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Double Double Trouble

A little perspective as Tim Hortons braces for an unsavoury court case

Robert Thompson

I first heard about the much-discussed Tim Hortons class action lawsuit led by Arch Jollymore against the company’s corporate headquarters more than four years ago. At the time, I was visiting with Tim Hortons co-founder Ron Joyce at Fox Harb’r, his palatial five-star golf resort in rural Nova Scotia, for a magazine article. I’d come to know Joyce well while writing his autobiography, Always Fresh, so when he parked his Mercedes near the Fox Harb’r clubhouse and told me he would entertain some guests while I dined with some Tim Hortons franchise owners, I didn’t think much of it.

It was over a surf-and-turf dinner in the resort’s restaurant where I listened to franchise owners discuss how upset they had become by the state of the company. The ubiquitous chain, known throughout Canada as “Tims” or “Timmies,” had recently been taken public, and while sitting at a dark table, the restaurant owners talked about a clandestine newsletter that had been circulating among franchisees about the perceived problems facing the chain. Margins were shrinking, the newsletter said, and they were being forced to add new products that stretched their resources and staff. Many were still angry over the introduction of frozen donuts in 2002 that were shipped from Brantford and thawed at stores, replacing fresh-baked goods.

“We’re pissed off,” said one of the store owners at the time. It just wasn’t clear what they were going to do about it.
Two years later, Jollymore, Joyce’s cousin and a former executive within Tim Donut Limited, the company’s corporate entity, launched a $1.95 billion lawsuit. The Burlington resident’s lawsuit—which, he says, represents the concerns of many Tim Hortons owners—contends the use of frozen product had cost franchisees dearly, and that the proliferation of new menu items has compounded the problem and cut into profits. TDL, based in Oakville, initially called the suit “frivolous,” but now, after the story was featured on the cover of weekly news magazine Maclean’s, it appears Jollymore’s case might pose a real threat to the country’s largest restaurant chain.

The Maclean’s feature made it sound like a battle between Jollymore and a few loyal supporters versus a corporate head office fuelled by massive profits. It was only partially correct. The real battle over Tim Hortons is actually a split between old and new—a fracture between the older store owners who remember the era before Joyce sold the chain in 1995, and the newer, publicly traded corporation led by chairman Paul House and current chief executive Don Schroeder. That publicly traded entity has one purpose: to show growth on its bottom line as a means of attracting shareholders.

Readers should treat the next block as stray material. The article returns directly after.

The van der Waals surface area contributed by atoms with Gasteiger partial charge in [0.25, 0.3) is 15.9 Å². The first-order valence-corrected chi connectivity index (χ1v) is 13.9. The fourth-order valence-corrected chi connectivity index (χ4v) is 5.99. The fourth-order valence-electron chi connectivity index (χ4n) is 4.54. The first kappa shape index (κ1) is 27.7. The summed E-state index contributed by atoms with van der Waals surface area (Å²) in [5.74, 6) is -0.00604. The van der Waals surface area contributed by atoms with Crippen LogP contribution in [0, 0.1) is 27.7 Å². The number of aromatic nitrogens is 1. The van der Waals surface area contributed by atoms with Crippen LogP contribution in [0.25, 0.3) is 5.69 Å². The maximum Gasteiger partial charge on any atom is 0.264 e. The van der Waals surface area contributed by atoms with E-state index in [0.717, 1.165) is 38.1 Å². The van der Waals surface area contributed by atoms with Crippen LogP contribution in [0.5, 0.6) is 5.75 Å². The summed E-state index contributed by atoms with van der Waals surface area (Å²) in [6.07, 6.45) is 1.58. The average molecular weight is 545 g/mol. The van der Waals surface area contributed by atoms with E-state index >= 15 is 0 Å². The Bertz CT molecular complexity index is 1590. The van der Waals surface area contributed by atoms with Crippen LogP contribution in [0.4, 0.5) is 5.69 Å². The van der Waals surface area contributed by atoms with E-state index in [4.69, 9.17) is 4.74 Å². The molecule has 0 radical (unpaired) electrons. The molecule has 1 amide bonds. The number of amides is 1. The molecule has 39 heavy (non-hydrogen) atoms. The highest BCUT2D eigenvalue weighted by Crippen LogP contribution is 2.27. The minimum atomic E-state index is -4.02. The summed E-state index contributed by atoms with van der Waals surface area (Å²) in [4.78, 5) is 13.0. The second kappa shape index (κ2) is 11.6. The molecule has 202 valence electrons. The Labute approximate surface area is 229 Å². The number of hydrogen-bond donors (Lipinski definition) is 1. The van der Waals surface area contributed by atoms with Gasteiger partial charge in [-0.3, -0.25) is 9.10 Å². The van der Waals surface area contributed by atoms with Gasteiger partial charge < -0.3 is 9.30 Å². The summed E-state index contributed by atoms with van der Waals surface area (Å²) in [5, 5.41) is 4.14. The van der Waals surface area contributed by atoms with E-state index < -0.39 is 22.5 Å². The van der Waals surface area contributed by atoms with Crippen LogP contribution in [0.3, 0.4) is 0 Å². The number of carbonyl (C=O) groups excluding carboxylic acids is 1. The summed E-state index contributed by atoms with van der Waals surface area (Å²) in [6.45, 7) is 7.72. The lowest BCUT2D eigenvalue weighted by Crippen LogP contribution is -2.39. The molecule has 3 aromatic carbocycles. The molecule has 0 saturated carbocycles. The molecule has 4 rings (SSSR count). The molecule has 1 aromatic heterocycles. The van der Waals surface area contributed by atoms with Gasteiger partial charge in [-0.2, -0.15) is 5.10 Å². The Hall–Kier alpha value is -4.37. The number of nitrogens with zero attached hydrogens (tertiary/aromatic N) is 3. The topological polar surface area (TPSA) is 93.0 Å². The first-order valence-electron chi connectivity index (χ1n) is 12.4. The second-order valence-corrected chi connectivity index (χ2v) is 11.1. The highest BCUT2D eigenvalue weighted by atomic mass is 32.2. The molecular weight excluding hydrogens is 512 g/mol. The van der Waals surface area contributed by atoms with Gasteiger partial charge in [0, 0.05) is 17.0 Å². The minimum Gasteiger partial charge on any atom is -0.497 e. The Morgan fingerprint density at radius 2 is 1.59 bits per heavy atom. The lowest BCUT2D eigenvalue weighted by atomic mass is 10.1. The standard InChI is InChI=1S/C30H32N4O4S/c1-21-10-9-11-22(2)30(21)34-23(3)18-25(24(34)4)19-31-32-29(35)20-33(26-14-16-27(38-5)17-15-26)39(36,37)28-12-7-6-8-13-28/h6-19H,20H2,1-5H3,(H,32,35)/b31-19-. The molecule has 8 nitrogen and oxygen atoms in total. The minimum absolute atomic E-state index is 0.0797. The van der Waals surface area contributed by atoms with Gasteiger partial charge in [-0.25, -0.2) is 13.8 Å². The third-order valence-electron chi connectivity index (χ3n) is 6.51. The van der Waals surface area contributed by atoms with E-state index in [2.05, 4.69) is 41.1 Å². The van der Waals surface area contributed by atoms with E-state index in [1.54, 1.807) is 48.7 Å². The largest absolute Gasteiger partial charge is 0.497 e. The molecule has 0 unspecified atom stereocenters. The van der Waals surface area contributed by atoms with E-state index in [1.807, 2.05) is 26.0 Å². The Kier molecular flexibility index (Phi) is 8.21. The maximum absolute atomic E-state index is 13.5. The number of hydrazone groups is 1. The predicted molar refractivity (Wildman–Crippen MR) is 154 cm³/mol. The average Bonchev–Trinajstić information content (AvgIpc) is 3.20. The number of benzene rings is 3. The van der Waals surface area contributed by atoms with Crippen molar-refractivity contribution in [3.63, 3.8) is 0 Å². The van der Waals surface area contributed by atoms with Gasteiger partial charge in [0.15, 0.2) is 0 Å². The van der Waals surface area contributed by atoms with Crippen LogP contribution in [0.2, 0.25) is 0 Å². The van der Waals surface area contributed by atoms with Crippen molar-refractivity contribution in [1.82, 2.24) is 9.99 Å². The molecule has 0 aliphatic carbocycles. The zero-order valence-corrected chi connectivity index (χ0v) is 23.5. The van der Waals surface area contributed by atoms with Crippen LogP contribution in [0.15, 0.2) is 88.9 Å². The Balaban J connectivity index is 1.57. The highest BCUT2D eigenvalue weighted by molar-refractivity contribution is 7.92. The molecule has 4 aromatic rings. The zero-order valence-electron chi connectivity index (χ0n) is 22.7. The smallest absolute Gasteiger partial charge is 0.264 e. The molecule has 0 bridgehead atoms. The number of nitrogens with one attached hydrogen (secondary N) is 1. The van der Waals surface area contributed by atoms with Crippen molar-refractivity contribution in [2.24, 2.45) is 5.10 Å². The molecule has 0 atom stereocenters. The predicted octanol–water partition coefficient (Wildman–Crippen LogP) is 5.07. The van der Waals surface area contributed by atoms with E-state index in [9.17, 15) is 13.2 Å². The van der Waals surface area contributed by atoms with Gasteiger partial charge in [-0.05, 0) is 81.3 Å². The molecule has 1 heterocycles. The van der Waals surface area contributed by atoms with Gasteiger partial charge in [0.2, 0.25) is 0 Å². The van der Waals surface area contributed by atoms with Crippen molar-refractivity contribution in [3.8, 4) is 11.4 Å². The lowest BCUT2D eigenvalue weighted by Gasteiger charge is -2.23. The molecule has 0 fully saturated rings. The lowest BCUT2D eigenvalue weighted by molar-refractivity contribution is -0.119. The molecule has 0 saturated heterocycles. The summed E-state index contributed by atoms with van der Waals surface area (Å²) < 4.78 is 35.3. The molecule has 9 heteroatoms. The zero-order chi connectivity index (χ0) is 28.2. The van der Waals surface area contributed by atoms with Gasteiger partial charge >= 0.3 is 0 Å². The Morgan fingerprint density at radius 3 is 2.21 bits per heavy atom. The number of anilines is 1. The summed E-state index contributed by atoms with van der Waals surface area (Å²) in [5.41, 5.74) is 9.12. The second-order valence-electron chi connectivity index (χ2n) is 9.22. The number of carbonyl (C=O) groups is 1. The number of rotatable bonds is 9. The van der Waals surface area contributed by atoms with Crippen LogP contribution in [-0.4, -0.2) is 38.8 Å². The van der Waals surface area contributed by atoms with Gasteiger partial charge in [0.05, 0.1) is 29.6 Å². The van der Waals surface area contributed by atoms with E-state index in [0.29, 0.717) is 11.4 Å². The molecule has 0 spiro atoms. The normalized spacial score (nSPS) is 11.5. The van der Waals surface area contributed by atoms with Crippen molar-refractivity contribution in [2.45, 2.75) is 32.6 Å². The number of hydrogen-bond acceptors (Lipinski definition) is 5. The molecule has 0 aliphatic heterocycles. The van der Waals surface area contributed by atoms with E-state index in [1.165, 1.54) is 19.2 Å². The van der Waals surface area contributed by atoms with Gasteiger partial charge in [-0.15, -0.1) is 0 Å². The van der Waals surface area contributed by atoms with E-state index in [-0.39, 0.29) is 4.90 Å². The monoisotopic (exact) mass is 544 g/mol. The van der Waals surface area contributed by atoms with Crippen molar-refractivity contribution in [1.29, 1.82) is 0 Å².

That bottom line is substantial—$2.24 billion in revenue in 2009, up nearly 10 percent from the year previous, and an operating income of $297 million. There are now 3,600 stores worldwide, with nearly 3,000 in Canada alone. The company was spun off from Wendy’s in 2006 at an opening price of $27 per share. Stock now trades above $37.

Joyce isn’t talking now—he chatted amiably with me when I reached him at his office, but wouldn’t discuss his cousin’s lawsuit—but he’s spoken in the past of his concerns about a publicly traded Tim Hortons and its reliance on frozen donuts. Joyce argues in his autobiography that the store owners are the true customer of TDL. If the parent company, which doles out the franchises, is equitable with its stores, then everyone wins. Certainly, Joyce says that was the case when he ran the operation. When the company was spun off from Wendy’s, a Tim Hortons outlet would make an average revenue of $1.7 million US, with margins of around 16 percent. These days, same-store growth has slowed—while same-store revenue was nearly nine percent in 2006, it slipped to less than three percent in 2009, according to the company’s annual report.

In a story I wrote at the time of Tim Hortons’ initial public offering, Joyce said stores had once made upwards of 20-percent margins, a windfall for the mom-and-pop shops that were often operated by pioneers who entered the business in the early 1970s. Margins fell under Wendy’s management, and Joyce was concerned they would continue to decline after the IPO, which is exactly what Jollymore alleges was the case. These days, those close to Joyce say stores are lucky to make 13 percent, a steady decline from a decade earlier. Given typical store sales of $2 million today, that means the average store profit has dropped from around $272,000 to $260,000 in four years’ time, despite increased overall revenues. Several store owners see that trend continuing.

And that’s where the real battle lies—between franchisees who remember the good old days under Joyce (before every city in Canada had a Tim Hortons on every block), and a parent company trying to deal with a maturing business and a much-discussed stock price.
Jollymore’s allegations will likely be put to the test in April (pushed back from its initial November 2010 date), when a judge considers the next step in the case. Tim Hortons asked for a summary judgment last November, arguing there is no case to try. Jollymore, on the other hand, is hoping the court will carefully consider the merits of his claim and send TDL a message.

In the meantime, Canadians and Canadian business owners continue to be fascinated by—and addicted to—Tim Hortons. In 2009, the franchise opened 131 new stores in Canada. Maybe Jollymore is correct and the gold rush has ended, but it will apparently take more than a class action lawsuit to convince Canadians that there won’t continue to be gold in their morning cup of coffee.